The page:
Face Off: .380 vs 9mm

9mm cross section

Similar bullet diameter, the same level of popularity, both are rimless and have moderate recoil, but is one cartridge really better than the other? Will we be able to finally settle the score between .380 vs 9mm? Let’s find out!


.380 ACP

Image from https://commons.wikimedia.org/w/index.php?curid=2595916

The .380 Automatic Colt Pistol (ACP) has been a widely used cartridge in handguns and as a self-defense round since its introduction in 1908. Its manufacturer, Colt, designed this cartridge for the Colt Model 1908 pocket hammerless semi-automatic pistol.

Colt Model 1908 Pocket Hammerless .380 ACP (Image from http://www.coltautos.com/)

The .380 ACP was developed from John Moses Browning’s earlier .38 ACP design, with the former only a little less powerful than the latter. 

This popular cartridge is also known as .380 Auto, 9×17mm, 9mm Browning, 9mm Corto, 9mm Kurz, and 9mm Short. It was given the designation “9mm Browning Court” by the Permanent International Commission for the Proof of Small Arms or CIP. Despite its name, the .380 ACP’s actual bullet diameter is only .355 inches.

9mm Luger

9mm JHP set

The 9mm is designed for the Luger semi-automatic pistol by Austrian firearm designer Georg Luger in 1901. The CIP and the SAAMI (Sporting Arms and Ammunition Manufacturers’ Institute) gave it the designation “9mm Luger.” Other names for this cost-efficient cartridge are 9×19mm Parabellum and 9mm Parabellum. The name Parabellum comes from the Latin motto of Deutsche Waffen- und Munitionsfabriken (DWM), Si vis pacem, para bellum which means “If you want peace, prepare for war.”

The Imperial German Navy adopted the cartridge in 1904 and the German Army adopted it in 1908. The German Military also used it during World War II. Now, the 9mm Parabellum serves as the standard cartridge for NATO forces and non-NATO countries. It’s also widely used by law enforcement and military personnel worldwide.

Comparisons: .380 vs 9mm

Stopping Power: Winner – 9mm

Stopping power is measured in foot pounds. It is a gun’s ability to incapacitate, but not necessarily kill, a target. One major factor that contributes to stopping power is the projectile’s physical properties (such as speed) and how its behavior affects the target upon impact. The heavier and faster the projectile, the more powerful they are. 

The .380 ACP is light and compact, with its most commonly used bullets ranging from 85 to 95 grain. Its stopping power is less than other modern pistol cartridges, depending on the manufacturer and bullet weight.

A 115-gr 9mm load has a stopping power of 13 ft-lbs, while a 90-gr .380 load only has 2 ft-lbs.

Accuracy: Winner – .380 ACP

Since the .380 ACP is not that powerful and has light recoil, it’s fired in blowback pistols. With these types of pistols, you can permanently fix the barrel to the frame and achieve better accuracy. Plus, the .380’s cartridge is rimless, “and headspaces on the case mouth instead of the rim.” Because of its low recoil, you can also shoot comfortably and consistently out to 25 yards

The 9mm is more powerful than the .380 ACP and has no problem penetrating any target at 50 yards (124-gr FMJ load). At 100 yards, shooting tight groups can be a little challenging even for skilled shooters, but it’s not impossible.

Performance: Winner – 9mm

Despite its accuracy, the .380 ACP’s range is relatively short compared with the 9mm Parabellum. Bullet energy for .380 ACP loads varies from roughly 190 to 294 foot-pounds force (258 to 399 J). The 9mm, on the other hand, has bullet energy ranging from 355 to 538 foot-pounds force (481 to 729 J).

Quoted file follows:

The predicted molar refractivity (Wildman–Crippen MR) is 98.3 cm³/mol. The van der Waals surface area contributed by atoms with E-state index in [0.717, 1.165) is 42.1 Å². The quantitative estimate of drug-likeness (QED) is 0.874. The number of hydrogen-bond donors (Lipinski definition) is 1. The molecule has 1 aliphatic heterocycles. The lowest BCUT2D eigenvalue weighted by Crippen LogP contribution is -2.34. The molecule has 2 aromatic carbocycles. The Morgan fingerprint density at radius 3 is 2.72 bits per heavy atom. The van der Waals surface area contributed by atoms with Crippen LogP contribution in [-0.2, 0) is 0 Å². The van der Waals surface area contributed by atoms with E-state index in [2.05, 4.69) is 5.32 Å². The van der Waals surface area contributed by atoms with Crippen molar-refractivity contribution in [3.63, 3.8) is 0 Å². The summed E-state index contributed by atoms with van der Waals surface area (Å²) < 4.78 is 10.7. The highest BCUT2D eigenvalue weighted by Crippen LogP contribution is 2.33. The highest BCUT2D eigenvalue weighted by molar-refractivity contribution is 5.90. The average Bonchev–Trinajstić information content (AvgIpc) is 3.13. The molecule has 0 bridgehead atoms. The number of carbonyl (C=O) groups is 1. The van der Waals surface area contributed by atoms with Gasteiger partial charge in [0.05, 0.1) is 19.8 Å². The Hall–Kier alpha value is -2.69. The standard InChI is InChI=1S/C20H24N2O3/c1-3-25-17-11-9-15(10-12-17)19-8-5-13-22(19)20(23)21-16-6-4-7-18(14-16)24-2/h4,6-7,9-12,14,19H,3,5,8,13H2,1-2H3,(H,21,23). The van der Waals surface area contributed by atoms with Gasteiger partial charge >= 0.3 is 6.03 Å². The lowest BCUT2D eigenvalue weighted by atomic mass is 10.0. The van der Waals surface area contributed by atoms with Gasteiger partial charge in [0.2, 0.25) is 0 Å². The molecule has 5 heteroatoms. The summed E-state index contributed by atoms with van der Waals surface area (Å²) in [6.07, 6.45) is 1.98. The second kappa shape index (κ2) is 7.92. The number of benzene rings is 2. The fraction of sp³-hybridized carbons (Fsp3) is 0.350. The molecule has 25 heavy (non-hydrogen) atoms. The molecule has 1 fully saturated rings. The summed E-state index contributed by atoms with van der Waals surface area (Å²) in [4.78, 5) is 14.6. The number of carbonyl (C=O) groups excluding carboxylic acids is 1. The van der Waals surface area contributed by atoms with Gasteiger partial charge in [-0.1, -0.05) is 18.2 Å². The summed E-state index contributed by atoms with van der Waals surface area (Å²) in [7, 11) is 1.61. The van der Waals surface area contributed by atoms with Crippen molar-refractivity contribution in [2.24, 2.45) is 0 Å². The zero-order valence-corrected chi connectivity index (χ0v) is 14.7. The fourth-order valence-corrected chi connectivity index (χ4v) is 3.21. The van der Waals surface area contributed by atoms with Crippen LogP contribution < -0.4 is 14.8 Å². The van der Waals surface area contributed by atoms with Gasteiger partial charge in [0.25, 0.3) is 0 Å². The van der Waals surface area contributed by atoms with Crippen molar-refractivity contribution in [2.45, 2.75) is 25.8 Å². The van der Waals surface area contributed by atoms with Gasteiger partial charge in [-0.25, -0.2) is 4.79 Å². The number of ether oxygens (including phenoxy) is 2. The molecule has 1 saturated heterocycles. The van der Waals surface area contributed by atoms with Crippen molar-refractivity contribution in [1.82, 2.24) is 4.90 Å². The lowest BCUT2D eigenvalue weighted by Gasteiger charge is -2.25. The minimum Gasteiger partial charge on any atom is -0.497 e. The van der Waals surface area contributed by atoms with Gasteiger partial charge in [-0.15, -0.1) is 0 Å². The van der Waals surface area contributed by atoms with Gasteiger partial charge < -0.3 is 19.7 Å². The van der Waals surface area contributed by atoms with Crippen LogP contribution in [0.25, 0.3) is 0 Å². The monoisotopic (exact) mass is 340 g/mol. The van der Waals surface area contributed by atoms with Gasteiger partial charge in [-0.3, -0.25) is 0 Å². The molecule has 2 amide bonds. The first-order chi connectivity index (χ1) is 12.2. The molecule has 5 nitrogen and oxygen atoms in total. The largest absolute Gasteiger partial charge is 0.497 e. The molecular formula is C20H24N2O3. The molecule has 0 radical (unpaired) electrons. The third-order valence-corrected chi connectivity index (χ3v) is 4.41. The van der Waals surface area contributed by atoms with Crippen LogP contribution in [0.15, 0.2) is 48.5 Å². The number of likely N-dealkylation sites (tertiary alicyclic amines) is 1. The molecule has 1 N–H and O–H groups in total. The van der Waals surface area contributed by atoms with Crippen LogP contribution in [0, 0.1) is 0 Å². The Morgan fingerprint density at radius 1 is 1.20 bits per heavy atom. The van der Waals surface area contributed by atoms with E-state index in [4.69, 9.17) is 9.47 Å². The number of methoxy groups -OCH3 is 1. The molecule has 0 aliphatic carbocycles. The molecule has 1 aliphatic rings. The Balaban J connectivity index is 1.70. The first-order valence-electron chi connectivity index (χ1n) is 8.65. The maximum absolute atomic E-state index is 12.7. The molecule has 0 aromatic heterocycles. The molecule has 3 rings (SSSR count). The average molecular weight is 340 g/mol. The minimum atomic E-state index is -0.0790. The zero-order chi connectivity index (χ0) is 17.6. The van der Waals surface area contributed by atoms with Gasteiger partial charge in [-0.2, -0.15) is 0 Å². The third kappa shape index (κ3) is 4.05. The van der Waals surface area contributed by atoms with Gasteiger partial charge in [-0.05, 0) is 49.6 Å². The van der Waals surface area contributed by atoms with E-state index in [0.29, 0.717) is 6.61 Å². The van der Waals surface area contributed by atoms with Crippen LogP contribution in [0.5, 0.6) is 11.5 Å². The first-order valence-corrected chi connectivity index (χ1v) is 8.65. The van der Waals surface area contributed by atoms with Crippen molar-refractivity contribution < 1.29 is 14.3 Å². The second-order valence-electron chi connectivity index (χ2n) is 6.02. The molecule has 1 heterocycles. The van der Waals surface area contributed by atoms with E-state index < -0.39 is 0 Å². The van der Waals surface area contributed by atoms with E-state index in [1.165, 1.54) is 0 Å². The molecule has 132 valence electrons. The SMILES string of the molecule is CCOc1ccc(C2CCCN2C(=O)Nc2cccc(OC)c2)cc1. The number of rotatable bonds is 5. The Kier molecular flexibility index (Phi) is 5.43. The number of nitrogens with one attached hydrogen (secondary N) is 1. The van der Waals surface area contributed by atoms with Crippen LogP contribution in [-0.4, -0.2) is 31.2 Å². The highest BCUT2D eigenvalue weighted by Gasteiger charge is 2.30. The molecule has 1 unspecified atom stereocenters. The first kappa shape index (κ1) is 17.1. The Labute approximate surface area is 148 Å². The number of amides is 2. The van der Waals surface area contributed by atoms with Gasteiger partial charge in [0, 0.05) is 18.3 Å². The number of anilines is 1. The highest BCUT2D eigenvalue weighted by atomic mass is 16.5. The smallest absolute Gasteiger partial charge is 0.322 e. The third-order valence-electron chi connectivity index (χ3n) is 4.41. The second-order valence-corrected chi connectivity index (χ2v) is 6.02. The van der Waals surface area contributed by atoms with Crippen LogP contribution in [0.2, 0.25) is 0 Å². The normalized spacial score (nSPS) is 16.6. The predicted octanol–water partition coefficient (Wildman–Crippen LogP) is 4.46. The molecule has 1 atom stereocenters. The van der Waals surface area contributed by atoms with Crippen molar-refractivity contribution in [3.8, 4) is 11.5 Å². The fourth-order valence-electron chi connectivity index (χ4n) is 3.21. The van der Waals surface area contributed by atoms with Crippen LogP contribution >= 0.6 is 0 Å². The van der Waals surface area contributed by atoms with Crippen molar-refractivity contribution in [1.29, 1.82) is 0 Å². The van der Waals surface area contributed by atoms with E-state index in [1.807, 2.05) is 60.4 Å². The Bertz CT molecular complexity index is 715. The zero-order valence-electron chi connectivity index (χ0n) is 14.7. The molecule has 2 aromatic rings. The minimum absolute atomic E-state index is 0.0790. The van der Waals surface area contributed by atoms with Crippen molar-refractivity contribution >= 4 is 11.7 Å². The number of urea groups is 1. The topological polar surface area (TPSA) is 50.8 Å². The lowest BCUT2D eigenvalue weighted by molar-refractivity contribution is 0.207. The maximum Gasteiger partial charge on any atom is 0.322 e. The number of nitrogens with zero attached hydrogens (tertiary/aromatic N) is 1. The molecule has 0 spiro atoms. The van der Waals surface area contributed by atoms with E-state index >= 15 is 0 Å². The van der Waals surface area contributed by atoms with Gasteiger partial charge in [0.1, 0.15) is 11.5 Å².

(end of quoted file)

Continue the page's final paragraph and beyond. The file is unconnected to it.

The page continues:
Price: Winner – 9mm

At today’s prices, 95-gr .380 ACP ranges from $0.44 to $2.52 per round, depending on the manufacturer. While a 115-gr 9mm load costs $0.26 to $0.30 per round, again, the price varies per manufacturer. The reason for the 9mm’s low cost is its high demand, even if the .380 ammo is cheaper to manufacture.

Application: Winner: Tie

The .380 ACP may not be as powerful as the 9mm, but it’s small and easily concealable, making it a great backup gun for law enforcement personnel. Its size and low recoil also makes it a popular self-defense cartridge among civilians. 

The 9mm Luger is a widely used service round in the military and the police because of its combat efficiency, flat trajectory, greater magazine capacity, affordability, and vast availability.

Recoil: Winner: .380 ACP

The .380 ACP has way less recoil than the 9mm Luger, that’s why it’s widely used for concealed carry pistols, particularly by beginners. 

The 9mm may be more powerful and has superior ballistics, but when it comes to shootability and control, .380 ACP is better for most people. 


Is a 380 good for self-defense?

Yes. The .380 is good for self-defense because of its manageable recoil and concealability.

Can a 380 stop an attacker?

Yes, a .380 has enough power to stop an attacker at self-defense distances. It’s not as powerful as 9mm Luger or other cartridges like 45 ACP, but it’s a good blend of power and manageable recoil.


.380 ACP


  • Handguns chambered in the .380 are compact and lightweight
  • Light recoil
  • Accurate
  • Comfortable to shoot


  • Short range
  • Low stopping power
  • Costs more than the 9mm 



  • Cost-efficient
  • Moderate recoil
  • Very powerful
  • Easily available
  • Superior ballistics


  • Less shootable than the .380 ACP


Like we always say here at Reload Your Gear, know your priorities and from there you can determine what’s best for you.

When it comes to the best self-defense round, if your priority is shootability and concealability, go with the .380 ACP. But if you want a powerful cartridge with excellent ballistics, you can’t go wrong with the 9mm Luger.

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